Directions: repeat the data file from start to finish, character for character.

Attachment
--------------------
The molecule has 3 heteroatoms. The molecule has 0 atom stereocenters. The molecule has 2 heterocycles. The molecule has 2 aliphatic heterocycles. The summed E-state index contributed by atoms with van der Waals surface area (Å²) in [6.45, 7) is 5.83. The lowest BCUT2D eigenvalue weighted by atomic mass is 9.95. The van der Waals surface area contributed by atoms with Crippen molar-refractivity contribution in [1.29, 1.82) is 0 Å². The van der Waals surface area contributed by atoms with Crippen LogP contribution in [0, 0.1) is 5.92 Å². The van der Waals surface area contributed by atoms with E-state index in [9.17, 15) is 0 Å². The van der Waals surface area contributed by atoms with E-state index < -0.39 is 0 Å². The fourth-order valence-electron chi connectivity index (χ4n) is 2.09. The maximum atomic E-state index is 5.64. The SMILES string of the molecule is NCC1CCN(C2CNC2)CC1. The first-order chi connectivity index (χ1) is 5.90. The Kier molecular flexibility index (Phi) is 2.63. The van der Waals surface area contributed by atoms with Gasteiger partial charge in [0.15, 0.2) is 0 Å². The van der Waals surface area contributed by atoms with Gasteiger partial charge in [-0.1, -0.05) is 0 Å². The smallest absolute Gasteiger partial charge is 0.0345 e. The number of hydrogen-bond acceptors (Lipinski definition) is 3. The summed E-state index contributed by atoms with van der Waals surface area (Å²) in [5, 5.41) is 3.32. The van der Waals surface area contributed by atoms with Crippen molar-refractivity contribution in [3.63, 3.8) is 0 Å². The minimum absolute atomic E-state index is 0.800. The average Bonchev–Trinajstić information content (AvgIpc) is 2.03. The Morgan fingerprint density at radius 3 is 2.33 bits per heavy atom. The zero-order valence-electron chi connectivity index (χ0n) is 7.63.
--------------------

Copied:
The molecule has 3 heteroatoms. The molecule has 0 atom stereocenters. The molecule has 2 heterocycles. The molecule has 2 aliphatic heterocycles. The summed E-state index contributed by atoms with van der Waals surface area (Å²) in [6.45, 7) is 5.83. The lowest BCUT2D eigenvalue weighted by atomic mass is 9.95. The van der Waals surface area contributed by atoms with Crippen molar-refractivity contribution in [1.29, 1.82) is 0 Å². The van der Waals surface area contributed by atoms with Crippen LogP contribution in [0, 0.1) is 5.92 Å². The van der Waals surface area contributed by atoms with E-state index in [9.17, 15) is 0 Å². The van der Waals surface area contributed by atoms with E-state index < -0.39 is 0 Å². The fourth-order valence-electron chi connectivity index (χ4n) is 2.09. The maximum atomic E-state index is 5.64. The SMILES string of the molecule is NCC1CCN(C2CNC2)CC1. The first-order chi connectivity index (χ1) is 5.90. The Kier molecular flexibility index (Phi) is 2.63. The van der Waals surface area contributed by atoms with Gasteiger partial charge in [0.15, 0.2) is 0 Å². The van der Waals surface area contributed by atoms with Gasteiger partial charge in [-0.1, -0.05) is 0 Å². The smallest absolute Gasteiger partial charge is 0.0345 e. The number of hydrogen-bond acceptors (Lipinski definition) is 3. The summed E-state index contributed by atoms with van der Waals surface area (Å²) in [5, 5.41) is 3.32. The van der Waals surface area contributed by atoms with Crippen molar-refractivity contribution in [3.63, 3.8) is 0 Å². The minimum absolute atomic E-state index is 0.800. The average Bonchev–Trinajstić information content (AvgIpc) is 2.03. The Morgan fingerprint density at radius 3 is 2.33 bits per heavy atom. The zero-order valence-electron chi connectivity index (χ0n) is 7.63.